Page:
For the longest time, I felt stuck in the middle of an endless tug-of-war game between Science and Arts.
I heard all of the discouragement you can possibly hear — especially from my family, friends, mentors, people who’re supposed to do the opposite. I heed their advice — stupid me. They said Arts is a hobby, and that I shouldn’t put that much time into it. If I put more time into other things that matter, I may be doing much more with my life.
And so there were stretches of un-creative months, even years, but that didn’t make me achieve more. Instead, I fell into a pit of depression that not only affected my personal life; it made me lose the drive to pursue Science as well.
I thought I’d leave Science for good and pursue a purely creative life. I wrote; I meditated; I made artworks. As a writer and an artist, 2017-18 were my most prolific years. I’ve submitted my articles to magazines, and they were published. I sold artworks. I even had the chance to share my love for Arts with some students during a workshop. But still, something else was missing. I found myself overworking, over-reading, over-researching topics even though I’ll never use them anywhere. I found myself drawn to Science articles and memorizing facts. I found myself missing the textbooks I’ve left behind. I opened them from time-to-time just to see if I still remember the fundamentals of the Central Dogma of Molecular Biology. And as poured over my books, kneeling in front of my bookshelf in the middle of the night, it hit me. Science had been so engraved in me, I couldn’t separate myself from it, even if I try.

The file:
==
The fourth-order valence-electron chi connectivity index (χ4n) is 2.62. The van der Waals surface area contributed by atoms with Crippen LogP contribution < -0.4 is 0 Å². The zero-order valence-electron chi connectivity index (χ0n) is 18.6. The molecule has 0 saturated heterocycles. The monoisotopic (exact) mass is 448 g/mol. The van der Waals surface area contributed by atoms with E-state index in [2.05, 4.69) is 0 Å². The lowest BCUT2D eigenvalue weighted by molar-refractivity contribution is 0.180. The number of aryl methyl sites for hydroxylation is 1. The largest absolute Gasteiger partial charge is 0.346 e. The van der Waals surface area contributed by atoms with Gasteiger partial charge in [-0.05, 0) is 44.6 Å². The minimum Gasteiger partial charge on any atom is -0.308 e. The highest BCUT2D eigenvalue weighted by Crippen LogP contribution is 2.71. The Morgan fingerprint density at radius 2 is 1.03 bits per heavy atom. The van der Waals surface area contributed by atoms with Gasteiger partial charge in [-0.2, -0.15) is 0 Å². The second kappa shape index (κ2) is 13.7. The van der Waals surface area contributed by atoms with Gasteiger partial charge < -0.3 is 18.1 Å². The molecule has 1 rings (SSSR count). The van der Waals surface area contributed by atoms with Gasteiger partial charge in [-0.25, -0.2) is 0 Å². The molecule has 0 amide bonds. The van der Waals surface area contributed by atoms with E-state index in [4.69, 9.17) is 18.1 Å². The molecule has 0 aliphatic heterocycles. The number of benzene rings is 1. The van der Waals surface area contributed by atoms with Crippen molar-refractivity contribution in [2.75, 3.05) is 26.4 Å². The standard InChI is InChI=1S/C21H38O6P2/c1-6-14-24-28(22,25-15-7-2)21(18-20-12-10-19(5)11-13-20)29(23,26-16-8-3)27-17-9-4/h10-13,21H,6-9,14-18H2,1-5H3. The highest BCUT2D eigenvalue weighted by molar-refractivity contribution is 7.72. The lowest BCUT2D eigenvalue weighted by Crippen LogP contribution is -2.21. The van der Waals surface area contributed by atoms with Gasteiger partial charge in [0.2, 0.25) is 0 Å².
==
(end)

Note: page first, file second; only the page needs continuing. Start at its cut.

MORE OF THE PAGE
Separate me from the Arts, and I’ll lose my purpose. Separate me from Sciences, and I’ll lose direction. Science and the Arts for me are like body and soul. I can only truly live if both are present in my life.